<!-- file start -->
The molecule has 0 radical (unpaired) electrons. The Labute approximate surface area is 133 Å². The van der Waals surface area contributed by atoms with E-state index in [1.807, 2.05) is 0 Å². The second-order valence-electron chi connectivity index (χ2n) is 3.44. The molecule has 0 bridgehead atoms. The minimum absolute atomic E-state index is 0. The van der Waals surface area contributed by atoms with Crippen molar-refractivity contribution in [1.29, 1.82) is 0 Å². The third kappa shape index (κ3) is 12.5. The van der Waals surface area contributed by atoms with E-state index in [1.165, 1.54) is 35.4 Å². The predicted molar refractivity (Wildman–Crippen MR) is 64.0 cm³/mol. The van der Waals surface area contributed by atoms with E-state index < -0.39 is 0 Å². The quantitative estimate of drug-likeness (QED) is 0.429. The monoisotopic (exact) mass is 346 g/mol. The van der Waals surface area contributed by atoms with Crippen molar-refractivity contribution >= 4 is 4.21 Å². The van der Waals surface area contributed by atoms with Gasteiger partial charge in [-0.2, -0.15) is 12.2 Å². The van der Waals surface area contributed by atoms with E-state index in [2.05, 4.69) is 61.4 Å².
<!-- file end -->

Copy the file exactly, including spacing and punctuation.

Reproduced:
The molecule has 0 radical (unpaired) electrons. The Labute approximate surface area is 133 Å². The van der Waals surface area contributed by atoms with E-state index in [1.807, 2.05) is 0 Å². The second-order valence-electron chi connectivity index (χ2n) is 3.44. The molecule has 0 bridgehead atoms. The minimum absolute atomic E-state index is 0. The van der Waals surface area contributed by atoms with Crippen molar-refractivity contribution in [1.29, 1.82) is 0 Å². The third kappa shape index (κ3) is 12.5. The van der Waals surface area contributed by atoms with E-state index in [1.165, 1.54) is 35.4 Å². The predicted molar refractivity (Wildman–Crippen MR) is 64.0 cm³/mol. The van der Waals surface area contributed by atoms with E-state index < -0.39 is 0 Å². The quantitative estimate of drug-likeness (QED) is 0.429. The monoisotopic (exact) mass is 346 g/mol. The van der Waals surface area contributed by atoms with Crippen molar-refractivity contribution >= 4 is 4.21 Å². The van der Waals surface area contributed by atoms with Gasteiger partial charge in [-0.2, -0.15) is 12.2 Å². The van der Waals surface area contributed by atoms with E-state index in [2.05, 4.69) is 61.4 Å².